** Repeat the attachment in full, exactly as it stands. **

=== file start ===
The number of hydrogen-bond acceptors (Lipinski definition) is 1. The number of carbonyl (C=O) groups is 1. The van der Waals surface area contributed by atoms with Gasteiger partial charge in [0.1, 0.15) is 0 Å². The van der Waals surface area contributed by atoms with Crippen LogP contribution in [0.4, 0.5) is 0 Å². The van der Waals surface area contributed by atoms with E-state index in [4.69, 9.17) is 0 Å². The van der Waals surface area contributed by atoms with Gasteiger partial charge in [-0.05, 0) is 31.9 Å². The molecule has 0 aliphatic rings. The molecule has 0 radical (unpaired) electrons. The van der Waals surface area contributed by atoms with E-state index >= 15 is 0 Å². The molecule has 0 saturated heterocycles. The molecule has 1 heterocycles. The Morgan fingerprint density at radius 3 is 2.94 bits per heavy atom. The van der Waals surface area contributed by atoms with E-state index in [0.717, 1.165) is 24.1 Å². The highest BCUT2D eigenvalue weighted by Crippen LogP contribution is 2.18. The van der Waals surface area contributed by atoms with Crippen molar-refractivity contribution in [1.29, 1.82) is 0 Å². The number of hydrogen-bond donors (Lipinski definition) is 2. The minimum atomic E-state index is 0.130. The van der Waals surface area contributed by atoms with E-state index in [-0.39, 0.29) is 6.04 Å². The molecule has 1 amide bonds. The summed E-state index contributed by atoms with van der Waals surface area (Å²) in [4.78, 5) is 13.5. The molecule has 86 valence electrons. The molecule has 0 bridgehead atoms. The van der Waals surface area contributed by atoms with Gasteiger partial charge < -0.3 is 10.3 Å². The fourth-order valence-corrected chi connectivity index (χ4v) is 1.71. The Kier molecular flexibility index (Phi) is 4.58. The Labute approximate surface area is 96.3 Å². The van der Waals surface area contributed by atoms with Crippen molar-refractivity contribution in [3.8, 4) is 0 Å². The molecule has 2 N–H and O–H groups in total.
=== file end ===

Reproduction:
The number of hydrogen-bond acceptors (Lipinski definition) is 1. The number of carbonyl (C=O) groups is 1. The van der Waals surface area contributed by atoms with Gasteiger partial charge in [0.1, 0.15) is 0 Å². The van der Waals surface area contributed by atoms with Crippen LogP contribution in [0.4, 0.5) is 0 Å². The van der Waals surface area contributed by atoms with E-state index in [4.69, 9.17) is 0 Å². The van der Waals surface area contributed by atoms with Gasteiger partial charge in [-0.05, 0) is 31.9 Å². The molecule has 0 aliphatic rings. The molecule has 0 radical (unpaired) electrons. The van der Waals surface area contributed by atoms with E-state index >= 15 is 0 Å². The molecule has 0 saturated heterocycles. The molecule has 1 heterocycles. The Morgan fingerprint density at radius 3 is 2.94 bits per heavy atom. The van der Waals surface area contributed by atoms with E-state index in [0.717, 1.165) is 24.1 Å². The highest BCUT2D eigenvalue weighted by Crippen LogP contribution is 2.18. The van der Waals surface area contributed by atoms with Crippen molar-refractivity contribution in [1.29, 1.82) is 0 Å². The number of hydrogen-bond donors (Lipinski definition) is 2. The minimum atomic E-state index is 0.130. The van der Waals surface area contributed by atoms with E-state index in [-0.39, 0.29) is 6.04 Å². The molecule has 1 amide bonds. The summed E-state index contributed by atoms with van der Waals surface area (Å²) in [4.78, 5) is 13.5. The molecule has 86 valence electrons. The molecule has 0 bridgehead atoms. The van der Waals surface area contributed by atoms with Gasteiger partial charge < -0.3 is 10.3 Å². The fourth-order valence-corrected chi connectivity index (χ4v) is 1.71. The Kier molecular flexibility index (Phi) is 4.58. The Labute approximate surface area is 96.3 Å². The van der Waals surface area contributed by atoms with Crippen molar-refractivity contribution in [3.8, 4) is 0 Å². The molecule has 2 N–H and O–H groups in total.